Honestly, if I was to just make a list of all the plots going on in this film, it would go on for way longer than any other review I’ve done for this website. There are sub-plots left and right, up and down, practically everywhere in this movie, and from what little I do understand about the show that’s kind of how it was, just this giant soap opera with nice dresses and sharp suits. While there is a lot going on – and quite frankly, I’m amazed that it’s all crammed into this two-hour movie – it’s surprisingly not that complicated to follow, and I think a major reason for that is because, honestly, it’s quite fun to watch. Sometimes it can get a little cheesy and go on for longer than it ever needed to, but I was enjoying watching these characters work off one another, each of them with their own defined personality as well as being very likeable in unique ways, and I found Julian Fellowes’ writing to be so sharp and witty in that amusing British sort of way (Maggie Smith, of course, steals every scene in this movie with her frivolous one-liners and no-nonsense attitude) that eventually I stopped worrying about feeling left out, because it was gleefully inviting everyone – whether they had seen the show or not – into its warm, charmingly inoffensive arms. Seriously, it leaves me curious enough to actually go back and watch the entire series from the start, especially if the show is as entertaining to watch as this movie is.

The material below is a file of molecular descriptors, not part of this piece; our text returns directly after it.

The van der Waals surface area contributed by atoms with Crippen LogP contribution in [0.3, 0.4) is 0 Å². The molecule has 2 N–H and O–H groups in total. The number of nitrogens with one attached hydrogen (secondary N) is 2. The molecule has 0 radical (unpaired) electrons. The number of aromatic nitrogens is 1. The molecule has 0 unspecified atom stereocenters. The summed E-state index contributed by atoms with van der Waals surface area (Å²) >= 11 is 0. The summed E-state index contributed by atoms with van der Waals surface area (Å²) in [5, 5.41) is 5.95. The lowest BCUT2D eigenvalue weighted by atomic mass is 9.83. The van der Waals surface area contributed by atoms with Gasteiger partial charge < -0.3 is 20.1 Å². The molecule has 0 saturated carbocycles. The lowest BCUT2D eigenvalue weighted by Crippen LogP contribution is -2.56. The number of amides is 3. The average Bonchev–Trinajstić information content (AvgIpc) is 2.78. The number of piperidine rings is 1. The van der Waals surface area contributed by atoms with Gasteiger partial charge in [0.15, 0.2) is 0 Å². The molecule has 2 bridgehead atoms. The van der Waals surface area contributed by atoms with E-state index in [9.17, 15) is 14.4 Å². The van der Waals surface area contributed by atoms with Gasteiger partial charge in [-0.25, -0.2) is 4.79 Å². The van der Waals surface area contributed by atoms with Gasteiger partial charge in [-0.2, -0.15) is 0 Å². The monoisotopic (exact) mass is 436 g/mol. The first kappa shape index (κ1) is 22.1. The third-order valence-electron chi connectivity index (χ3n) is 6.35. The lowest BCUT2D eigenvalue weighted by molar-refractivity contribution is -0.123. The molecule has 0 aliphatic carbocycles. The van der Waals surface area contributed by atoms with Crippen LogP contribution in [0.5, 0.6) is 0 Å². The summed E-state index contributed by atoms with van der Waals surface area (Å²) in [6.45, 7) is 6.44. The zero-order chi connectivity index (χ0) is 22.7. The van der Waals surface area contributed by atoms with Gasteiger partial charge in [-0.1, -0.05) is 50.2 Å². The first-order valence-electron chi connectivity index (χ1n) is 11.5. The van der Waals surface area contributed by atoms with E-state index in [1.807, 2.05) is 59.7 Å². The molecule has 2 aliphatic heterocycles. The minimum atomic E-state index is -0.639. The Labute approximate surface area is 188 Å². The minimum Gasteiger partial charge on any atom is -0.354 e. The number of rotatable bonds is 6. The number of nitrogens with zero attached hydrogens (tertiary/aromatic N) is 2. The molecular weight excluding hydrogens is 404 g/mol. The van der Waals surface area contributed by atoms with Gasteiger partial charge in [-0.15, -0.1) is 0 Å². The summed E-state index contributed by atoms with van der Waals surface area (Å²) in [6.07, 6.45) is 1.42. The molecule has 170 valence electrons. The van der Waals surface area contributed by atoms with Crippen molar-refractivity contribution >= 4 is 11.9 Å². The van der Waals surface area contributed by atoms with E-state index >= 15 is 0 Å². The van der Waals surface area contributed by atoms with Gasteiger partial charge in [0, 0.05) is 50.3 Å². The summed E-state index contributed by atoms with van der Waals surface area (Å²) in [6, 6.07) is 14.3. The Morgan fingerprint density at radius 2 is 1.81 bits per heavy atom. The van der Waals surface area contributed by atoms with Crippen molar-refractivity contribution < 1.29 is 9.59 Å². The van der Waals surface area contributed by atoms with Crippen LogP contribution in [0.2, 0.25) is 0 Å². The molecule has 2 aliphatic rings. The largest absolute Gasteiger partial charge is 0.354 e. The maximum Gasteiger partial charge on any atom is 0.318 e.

From this movie alone, I can absolutely see the appeal of Downton Abbey, and even why some people wouldn’t like it as much – some of the plots can get ridiculous and a little contrived, such as an assassination plot that just comes and goes, and certain reveals about characters’ parentage that feel like they’ve come straight from a melodrama Spanish telenovela – but whether you’re a fan or not, there is something genuinely sweet about its nature that’s hard to overlook. The way it ends, I did find myself leaving with a pleasant smile on my face, because I felt like I had just spent a nice time with interesting people that I had only just met for the first time, and would be open to spending a little more time with them in the future.
Those more familiar with the series will undoubtedly love it, and those who were never really all that into it in the first place won’t be won over here, but for novices who are going into this movie largely blind, as I did, a word of advice; don’t worry too much about knowing anything about it, just go in and enjoy the pleasant ride.
SO, TO SUM UP…
Downton Abbey undoubtedly appeals most to fans of the hit TV period drama, who will find everything they love about the show in this feature adaptation, but it makes novices feel welcome too as it has a fun string of plots filled with likeable characters for audiences to enjoy themselves with, as ridiculous and inoffensive as it can sometimes be.